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Title: Speciation-by-Extinction
Abstract

Extinction is a dominant force shaping patterns of biodiversity through time; however its role as a catalyst of speciation through its interaction with intraspecific variation has been overlooked. Here, we synthesize ideas alluded to by Darwin and others into the model of “speciation-by-extinction” in which speciation results from the extinction of intermediate populations within a single geographically variable species. We explore the properties and distinguishing features of speciation-by-extinction with respect to other established speciation models. We demonstrate its plausibility by showing that the experimental extinction of populations within variable species can result in speciation. The prerequisites for speciation-by-extinction, geographically structured intraspecific variation and local extinction, are ubiquitous in nature. We propose that speciation-by-extinction may be a prevalent, but underappreciated, speciation mechanism.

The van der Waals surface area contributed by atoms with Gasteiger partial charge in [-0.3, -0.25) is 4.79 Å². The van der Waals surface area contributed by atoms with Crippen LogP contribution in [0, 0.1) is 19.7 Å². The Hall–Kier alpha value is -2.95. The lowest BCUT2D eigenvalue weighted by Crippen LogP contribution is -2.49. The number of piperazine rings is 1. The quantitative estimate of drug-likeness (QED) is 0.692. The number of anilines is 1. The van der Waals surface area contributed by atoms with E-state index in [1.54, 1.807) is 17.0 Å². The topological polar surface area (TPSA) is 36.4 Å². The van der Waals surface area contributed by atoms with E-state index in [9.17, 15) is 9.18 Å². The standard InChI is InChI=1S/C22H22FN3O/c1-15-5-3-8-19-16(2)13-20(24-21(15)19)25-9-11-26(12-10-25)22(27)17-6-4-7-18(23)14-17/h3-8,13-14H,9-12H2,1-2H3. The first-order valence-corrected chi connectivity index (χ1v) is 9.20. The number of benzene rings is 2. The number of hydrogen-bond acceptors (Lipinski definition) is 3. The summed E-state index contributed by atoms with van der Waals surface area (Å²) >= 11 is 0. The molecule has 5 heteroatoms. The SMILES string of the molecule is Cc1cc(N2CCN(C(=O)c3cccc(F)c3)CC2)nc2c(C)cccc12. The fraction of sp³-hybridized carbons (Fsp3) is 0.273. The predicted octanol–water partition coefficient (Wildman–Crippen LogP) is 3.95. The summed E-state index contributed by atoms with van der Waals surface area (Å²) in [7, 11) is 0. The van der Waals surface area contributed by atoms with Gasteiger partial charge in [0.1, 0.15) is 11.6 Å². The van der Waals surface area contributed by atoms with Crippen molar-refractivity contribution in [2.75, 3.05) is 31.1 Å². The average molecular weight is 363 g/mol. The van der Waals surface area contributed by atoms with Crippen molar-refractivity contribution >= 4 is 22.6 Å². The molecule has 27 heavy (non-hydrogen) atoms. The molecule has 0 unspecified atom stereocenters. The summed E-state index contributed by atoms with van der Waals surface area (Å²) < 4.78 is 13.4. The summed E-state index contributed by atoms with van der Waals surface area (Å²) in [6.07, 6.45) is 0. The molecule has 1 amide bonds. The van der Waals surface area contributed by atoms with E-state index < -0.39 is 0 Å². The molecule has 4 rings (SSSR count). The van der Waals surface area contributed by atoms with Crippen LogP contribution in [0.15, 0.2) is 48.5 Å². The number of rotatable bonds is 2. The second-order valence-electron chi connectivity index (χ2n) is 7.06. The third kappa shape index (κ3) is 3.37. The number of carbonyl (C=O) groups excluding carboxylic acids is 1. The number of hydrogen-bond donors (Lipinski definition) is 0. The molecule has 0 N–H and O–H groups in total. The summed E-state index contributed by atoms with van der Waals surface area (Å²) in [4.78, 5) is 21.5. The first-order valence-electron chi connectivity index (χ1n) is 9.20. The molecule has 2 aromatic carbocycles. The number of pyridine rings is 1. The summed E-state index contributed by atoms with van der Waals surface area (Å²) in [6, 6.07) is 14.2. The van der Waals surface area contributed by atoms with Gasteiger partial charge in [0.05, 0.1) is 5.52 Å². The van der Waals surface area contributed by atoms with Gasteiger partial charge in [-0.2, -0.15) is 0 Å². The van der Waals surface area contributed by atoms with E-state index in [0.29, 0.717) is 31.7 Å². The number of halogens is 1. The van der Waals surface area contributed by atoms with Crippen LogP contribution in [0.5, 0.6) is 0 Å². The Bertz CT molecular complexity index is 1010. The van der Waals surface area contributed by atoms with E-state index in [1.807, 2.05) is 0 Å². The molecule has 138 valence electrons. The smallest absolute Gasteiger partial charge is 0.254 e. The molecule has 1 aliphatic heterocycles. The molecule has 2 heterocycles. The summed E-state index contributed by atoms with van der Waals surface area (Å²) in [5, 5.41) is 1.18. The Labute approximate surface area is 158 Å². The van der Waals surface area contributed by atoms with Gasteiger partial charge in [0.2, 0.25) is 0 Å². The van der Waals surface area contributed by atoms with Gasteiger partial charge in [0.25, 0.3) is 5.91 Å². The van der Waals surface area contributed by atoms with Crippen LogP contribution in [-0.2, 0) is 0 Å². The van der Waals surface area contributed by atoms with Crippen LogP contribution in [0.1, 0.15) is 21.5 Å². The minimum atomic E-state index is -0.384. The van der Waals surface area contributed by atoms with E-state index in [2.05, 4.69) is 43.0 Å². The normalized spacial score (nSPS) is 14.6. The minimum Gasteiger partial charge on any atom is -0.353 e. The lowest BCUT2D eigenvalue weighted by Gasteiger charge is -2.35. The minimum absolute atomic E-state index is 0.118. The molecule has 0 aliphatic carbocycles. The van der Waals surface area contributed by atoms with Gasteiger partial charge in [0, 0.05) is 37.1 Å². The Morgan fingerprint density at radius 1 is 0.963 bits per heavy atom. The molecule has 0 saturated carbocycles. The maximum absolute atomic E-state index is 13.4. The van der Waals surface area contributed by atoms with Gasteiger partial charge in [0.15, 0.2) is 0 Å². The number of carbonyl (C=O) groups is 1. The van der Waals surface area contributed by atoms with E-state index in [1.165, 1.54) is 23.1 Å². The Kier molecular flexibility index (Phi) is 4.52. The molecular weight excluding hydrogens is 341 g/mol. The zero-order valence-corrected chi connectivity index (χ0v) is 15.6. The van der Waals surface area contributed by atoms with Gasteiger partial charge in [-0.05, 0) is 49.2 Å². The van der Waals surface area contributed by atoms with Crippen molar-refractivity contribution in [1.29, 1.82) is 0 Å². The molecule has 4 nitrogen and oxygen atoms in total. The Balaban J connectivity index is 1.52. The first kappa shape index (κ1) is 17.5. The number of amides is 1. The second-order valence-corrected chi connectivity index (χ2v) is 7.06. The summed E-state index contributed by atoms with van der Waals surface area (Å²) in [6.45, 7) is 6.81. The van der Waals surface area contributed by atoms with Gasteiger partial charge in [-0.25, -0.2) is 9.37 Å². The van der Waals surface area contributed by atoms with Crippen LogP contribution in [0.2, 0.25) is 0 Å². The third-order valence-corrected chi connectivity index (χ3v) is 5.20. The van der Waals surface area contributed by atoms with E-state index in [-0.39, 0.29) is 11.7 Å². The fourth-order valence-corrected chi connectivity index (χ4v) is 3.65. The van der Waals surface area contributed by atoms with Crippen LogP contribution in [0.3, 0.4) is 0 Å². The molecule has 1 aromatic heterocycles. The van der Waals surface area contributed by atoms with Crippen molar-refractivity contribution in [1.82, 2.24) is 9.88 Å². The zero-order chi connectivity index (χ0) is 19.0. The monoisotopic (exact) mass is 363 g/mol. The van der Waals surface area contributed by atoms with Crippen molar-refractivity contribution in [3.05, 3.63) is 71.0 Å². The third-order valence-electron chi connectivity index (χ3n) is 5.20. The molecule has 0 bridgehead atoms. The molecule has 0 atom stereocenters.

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NSF-PAR ID:
10494765
Author(s) / Creator(s):
; ;
Publisher / Repository:
Oxford University Press
Date Published:
Journal Name:
Systematic Biology
Volume:
72
Issue:
6
ISSN:
1063-5157
Format(s):
Medium: X Size: p. 1433-1442
Size(s):
["p. 1433-1442"]
Sponsoring Org:
National Science Foundation
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